Blue62

6,047 posts

116 months

Saturday 4th April 2020
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turbobloke said:
Millionaire and common man of the people Sir K Starmer may be able to heal the politically sick but not revive the dead.

He'll have to wait for political suicide elsewhere in quite a few years and may find himself replaced due to growing Momentum for a radical female protest leader to heckle from the sidelines.
I don't understand why the fact that Starmer is a millionaire is at all relevant in terms of his ability or propensity to lead the Labour Party, he comes from a pretty ordinary background and is obviously a bright cookie. With few of the advantages bestowed upon his peer group he rose to the top of the CPS and was well rewarded for doing so, I can't see any issue with that but maybe you could enlighten me?

I don't see many scathing remarks about 'working class Tories' though that is an obvious phenomenon, especially at the last election. I recognise that this is PH and accept the undoubted weighting of opinion here, but some otherwise lucid posters don't half let their guards down at times.

Sophisticated Sarah

13,286 posts

133 months

Saturday 4th April 2020
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I hope he can bring Labour back to the working classes (probably now considered middle classes) and away from the screeching and vile academic sorts.

hackjo

348 posts

124 months

Saturday 4th April 2020
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Blue62 said:
turbobloke said:
Millionaire and common man of the people Sir K Starmer may be able to heal the politically sick but not revive the dead.

He'll have to wait for political suicide elsewhere in quite a few years and may find himself replaced due to growing Momentum for a radical female protest leader to heckle from the sidelines.
I don't understand why the fact that Starmer is a millionaire is at all relevant in terms of his ability or propensity to lead the Labour Party, he comes from a pretty ordinary background and is obviously a bright cookie. With few of the advantages bestowed upon his peer group he rose to the top of the CPS and was well rewarded for doing so, I can't see any issue with that but maybe you could enlighten me?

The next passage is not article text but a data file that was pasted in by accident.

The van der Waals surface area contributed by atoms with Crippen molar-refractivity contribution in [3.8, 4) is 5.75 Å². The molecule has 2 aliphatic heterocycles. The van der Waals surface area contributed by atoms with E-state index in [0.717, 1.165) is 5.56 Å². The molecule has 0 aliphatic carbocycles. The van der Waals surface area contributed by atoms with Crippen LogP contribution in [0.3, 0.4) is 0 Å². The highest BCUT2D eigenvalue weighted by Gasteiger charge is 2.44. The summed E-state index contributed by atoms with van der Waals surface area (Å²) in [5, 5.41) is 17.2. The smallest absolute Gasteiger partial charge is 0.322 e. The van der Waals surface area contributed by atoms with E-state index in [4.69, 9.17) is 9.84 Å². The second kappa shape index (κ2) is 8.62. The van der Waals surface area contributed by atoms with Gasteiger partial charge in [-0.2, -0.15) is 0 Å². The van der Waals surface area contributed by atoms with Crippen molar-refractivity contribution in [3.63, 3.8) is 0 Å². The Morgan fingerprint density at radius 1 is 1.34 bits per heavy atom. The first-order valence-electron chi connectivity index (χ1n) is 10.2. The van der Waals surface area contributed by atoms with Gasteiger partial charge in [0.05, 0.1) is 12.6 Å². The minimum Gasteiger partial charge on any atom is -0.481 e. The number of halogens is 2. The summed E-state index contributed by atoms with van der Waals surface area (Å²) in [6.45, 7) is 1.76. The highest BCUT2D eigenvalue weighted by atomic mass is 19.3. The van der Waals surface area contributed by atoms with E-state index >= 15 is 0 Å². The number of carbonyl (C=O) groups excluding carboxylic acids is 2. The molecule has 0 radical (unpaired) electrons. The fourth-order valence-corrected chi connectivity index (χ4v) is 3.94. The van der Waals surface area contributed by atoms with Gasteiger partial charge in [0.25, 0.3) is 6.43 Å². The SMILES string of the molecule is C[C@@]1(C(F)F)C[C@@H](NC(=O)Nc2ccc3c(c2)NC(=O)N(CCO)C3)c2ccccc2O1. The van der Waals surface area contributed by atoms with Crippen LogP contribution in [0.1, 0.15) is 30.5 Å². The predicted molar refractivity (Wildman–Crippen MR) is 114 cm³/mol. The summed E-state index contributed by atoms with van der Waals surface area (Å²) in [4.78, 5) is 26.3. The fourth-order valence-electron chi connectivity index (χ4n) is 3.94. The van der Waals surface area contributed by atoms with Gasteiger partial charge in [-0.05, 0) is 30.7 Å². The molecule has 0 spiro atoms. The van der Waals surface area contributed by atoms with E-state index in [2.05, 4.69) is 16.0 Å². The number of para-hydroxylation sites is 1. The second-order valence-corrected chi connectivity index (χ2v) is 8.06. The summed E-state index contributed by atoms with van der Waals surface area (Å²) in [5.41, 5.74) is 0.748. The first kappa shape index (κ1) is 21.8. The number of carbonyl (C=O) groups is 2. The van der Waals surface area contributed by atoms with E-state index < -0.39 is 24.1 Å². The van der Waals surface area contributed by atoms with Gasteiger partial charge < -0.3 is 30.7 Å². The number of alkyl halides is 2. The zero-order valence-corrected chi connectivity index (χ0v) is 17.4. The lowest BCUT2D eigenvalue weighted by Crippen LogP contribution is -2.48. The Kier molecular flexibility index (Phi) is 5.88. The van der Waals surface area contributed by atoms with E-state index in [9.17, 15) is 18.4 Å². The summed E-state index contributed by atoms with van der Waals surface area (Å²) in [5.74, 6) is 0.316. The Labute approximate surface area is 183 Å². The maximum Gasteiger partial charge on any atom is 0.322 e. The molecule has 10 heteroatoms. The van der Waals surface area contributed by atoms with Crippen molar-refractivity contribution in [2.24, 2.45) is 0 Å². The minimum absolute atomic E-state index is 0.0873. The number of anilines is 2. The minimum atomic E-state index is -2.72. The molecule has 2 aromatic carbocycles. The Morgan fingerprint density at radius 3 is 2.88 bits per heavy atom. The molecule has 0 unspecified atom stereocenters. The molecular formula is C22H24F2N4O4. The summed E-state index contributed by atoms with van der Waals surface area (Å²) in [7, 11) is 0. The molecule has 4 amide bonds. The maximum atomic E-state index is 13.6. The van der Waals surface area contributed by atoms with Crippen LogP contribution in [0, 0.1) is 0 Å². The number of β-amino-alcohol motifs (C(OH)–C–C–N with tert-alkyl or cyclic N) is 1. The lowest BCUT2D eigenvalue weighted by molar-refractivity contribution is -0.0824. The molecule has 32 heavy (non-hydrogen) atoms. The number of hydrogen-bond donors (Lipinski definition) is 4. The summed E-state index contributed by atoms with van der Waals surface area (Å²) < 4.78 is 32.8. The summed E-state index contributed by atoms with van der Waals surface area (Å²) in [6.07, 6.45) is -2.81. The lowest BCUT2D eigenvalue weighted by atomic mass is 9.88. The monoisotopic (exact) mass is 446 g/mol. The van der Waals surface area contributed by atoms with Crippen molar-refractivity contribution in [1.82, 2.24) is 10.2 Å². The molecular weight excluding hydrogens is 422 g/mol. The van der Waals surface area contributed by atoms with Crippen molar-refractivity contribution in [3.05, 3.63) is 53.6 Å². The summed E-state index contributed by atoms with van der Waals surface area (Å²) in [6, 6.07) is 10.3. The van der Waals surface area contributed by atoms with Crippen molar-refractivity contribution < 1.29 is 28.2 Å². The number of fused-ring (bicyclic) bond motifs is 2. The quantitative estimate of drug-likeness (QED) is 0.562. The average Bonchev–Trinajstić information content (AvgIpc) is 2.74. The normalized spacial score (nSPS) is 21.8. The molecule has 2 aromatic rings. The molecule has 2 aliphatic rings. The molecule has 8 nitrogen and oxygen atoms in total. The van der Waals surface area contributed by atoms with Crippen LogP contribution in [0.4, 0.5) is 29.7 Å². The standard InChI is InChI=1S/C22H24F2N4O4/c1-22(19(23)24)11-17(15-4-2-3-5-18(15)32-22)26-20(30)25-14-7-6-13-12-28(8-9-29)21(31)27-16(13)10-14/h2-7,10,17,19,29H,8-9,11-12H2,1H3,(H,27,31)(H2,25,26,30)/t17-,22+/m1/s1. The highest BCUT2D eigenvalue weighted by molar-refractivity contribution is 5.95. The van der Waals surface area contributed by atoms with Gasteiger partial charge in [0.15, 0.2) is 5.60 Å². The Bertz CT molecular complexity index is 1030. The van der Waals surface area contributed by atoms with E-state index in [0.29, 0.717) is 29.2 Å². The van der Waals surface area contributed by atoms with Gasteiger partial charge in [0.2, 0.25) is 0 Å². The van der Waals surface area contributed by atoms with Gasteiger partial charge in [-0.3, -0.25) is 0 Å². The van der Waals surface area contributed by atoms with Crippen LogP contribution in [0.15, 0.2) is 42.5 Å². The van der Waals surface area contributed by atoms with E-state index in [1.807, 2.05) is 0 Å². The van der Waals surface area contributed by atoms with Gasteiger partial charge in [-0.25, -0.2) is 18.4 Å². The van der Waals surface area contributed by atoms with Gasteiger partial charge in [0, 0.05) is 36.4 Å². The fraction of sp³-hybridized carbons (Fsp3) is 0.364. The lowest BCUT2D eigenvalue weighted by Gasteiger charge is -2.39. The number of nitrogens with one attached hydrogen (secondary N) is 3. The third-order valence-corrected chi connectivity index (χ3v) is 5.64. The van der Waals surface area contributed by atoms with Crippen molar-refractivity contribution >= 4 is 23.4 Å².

I don't see many scathing remarks about 'working class Tories' though that is an obvious phenomenon, especially at the last election. I recognise that this is PH and accept the undoubted weighting of opinion here, but some otherwise lucid posters don't half let their guards down at times.
Good point. Kier Starmer should be judged on what he does, not who he is or his background. That's the only rational approach. He should also be judged on what he does in this job, not what he did previously.

I apply the same thinking to BoJo - I dislike his philandering personal lifestyle and I think he has a very healthy ego that needs to be fed, but I recognise his strengths, not least forming a very credible team of capable people around him and letting them each have the limelight, an impressive leadership quality not often found in an egotistical showman.

mikal83

5,057 posts

216 months

Saturday 4th April 2020
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Another tightywhitey male londoner in charge. What could possibly go wrong. Shame it wasnt that asshole burgon as dep as that would have all but guaranteed another Tory majority at the next GE.

powerstroke

10,247 posts

124 months

Saturday 4th April 2020
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Looks like another Blair! wealthy smug middle class champagne socialist... great !!!
Will he have enough glitter for his shadow cabinet and what about the loony left elephant in the room,
Going to be interesting will he drift leftwards or pick a fight ???

Tyre Smoke

17,118 posts

225 months

Saturday 4th April 2020
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mikal83 said:
Another tightywhitey male londoner in charge. What could possibly go wrong. Shame it wasnt that asshole burgon as dep as that would have all but guaranteed another Tory majority at the next GE.
I don't know. He's got a dangerously stupid deputy.

Wacky Racer

34,146 posts

211 months

Saturday 4th April 2020
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bhstewie said:
I hope he can because regardless of your politics it's important not to live in what's effectively a one-party system.
This.

As a Conservative voter, I would still like to see a sensible strong opposition.

Good luck to him, now that thankfully Corbyn has gone.